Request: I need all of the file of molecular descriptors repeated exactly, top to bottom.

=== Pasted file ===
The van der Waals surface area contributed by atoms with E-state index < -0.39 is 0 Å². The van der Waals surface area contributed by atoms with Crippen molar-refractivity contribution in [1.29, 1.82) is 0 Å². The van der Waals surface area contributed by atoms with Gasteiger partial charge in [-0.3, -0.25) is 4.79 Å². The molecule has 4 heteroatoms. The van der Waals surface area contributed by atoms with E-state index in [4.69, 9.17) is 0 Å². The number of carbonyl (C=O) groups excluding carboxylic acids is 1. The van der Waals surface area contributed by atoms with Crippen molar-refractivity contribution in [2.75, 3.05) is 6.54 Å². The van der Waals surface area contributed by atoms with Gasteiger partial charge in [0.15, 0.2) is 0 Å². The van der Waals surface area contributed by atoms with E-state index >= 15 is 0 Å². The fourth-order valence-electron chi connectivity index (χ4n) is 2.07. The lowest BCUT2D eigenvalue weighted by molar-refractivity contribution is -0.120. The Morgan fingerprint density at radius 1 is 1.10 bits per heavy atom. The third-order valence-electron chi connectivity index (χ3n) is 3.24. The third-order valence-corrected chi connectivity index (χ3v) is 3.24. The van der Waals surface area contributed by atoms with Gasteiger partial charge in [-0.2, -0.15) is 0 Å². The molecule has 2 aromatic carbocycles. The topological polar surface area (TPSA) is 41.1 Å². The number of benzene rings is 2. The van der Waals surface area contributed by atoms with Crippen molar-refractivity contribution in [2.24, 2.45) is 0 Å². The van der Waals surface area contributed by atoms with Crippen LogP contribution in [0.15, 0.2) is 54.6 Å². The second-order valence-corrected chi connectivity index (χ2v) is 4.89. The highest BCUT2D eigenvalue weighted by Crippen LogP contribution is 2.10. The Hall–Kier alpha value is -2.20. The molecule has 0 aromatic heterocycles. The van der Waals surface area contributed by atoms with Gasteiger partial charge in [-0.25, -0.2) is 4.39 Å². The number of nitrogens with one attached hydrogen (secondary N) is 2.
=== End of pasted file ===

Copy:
The van der Waals surface area contributed by atoms with E-state index < -0.39 is 0 Å². The van der Waals surface area contributed by atoms with Crippen molar-refractivity contribution in [1.29, 1.82) is 0 Å². The van der Waals surface area contributed by atoms with Gasteiger partial charge in [-0.3, -0.25) is 4.79 Å². The molecule has 4 heteroatoms. The van der Waals surface area contributed by atoms with E-state index in [4.69, 9.17) is 0 Å². The number of carbonyl (C=O) groups excluding carboxylic acids is 1. The van der Waals surface area contributed by atoms with Crippen molar-refractivity contribution in [2.75, 3.05) is 6.54 Å². The van der Waals surface area contributed by atoms with Gasteiger partial charge in [0.15, 0.2) is 0 Å². The van der Waals surface area contributed by atoms with E-state index >= 15 is 0 Å². The fourth-order valence-electron chi connectivity index (χ4n) is 2.07. The lowest BCUT2D eigenvalue weighted by molar-refractivity contribution is -0.120. The Morgan fingerprint density at radius 1 is 1.10 bits per heavy atom. The third-order valence-electron chi connectivity index (χ3n) is 3.24. The third-order valence-corrected chi connectivity index (χ3v) is 3.24. The van der Waals surface area contributed by atoms with Gasteiger partial charge in [-0.2, -0.15) is 0 Å². The molecule has 2 aromatic carbocycles. The topological polar surface area (TPSA) is 41.1 Å². The number of benzene rings is 2. The van der Waals surface area contributed by atoms with Crippen molar-refractivity contribution in [2.24, 2.45) is 0 Å². The van der Waals surface area contributed by atoms with Crippen LogP contribution in [0.15, 0.2) is 54.6 Å². The second-order valence-corrected chi connectivity index (χ2v) is 4.89. The highest BCUT2D eigenvalue weighted by Crippen LogP contribution is 2.10. The Hall–Kier alpha value is -2.20. The molecule has 0 aromatic heterocycles. The van der Waals surface area contributed by atoms with Gasteiger partial charge in [-0.25, -0.2) is 4.39 Å². The number of nitrogens with one attached hydrogen (secondary N) is 2.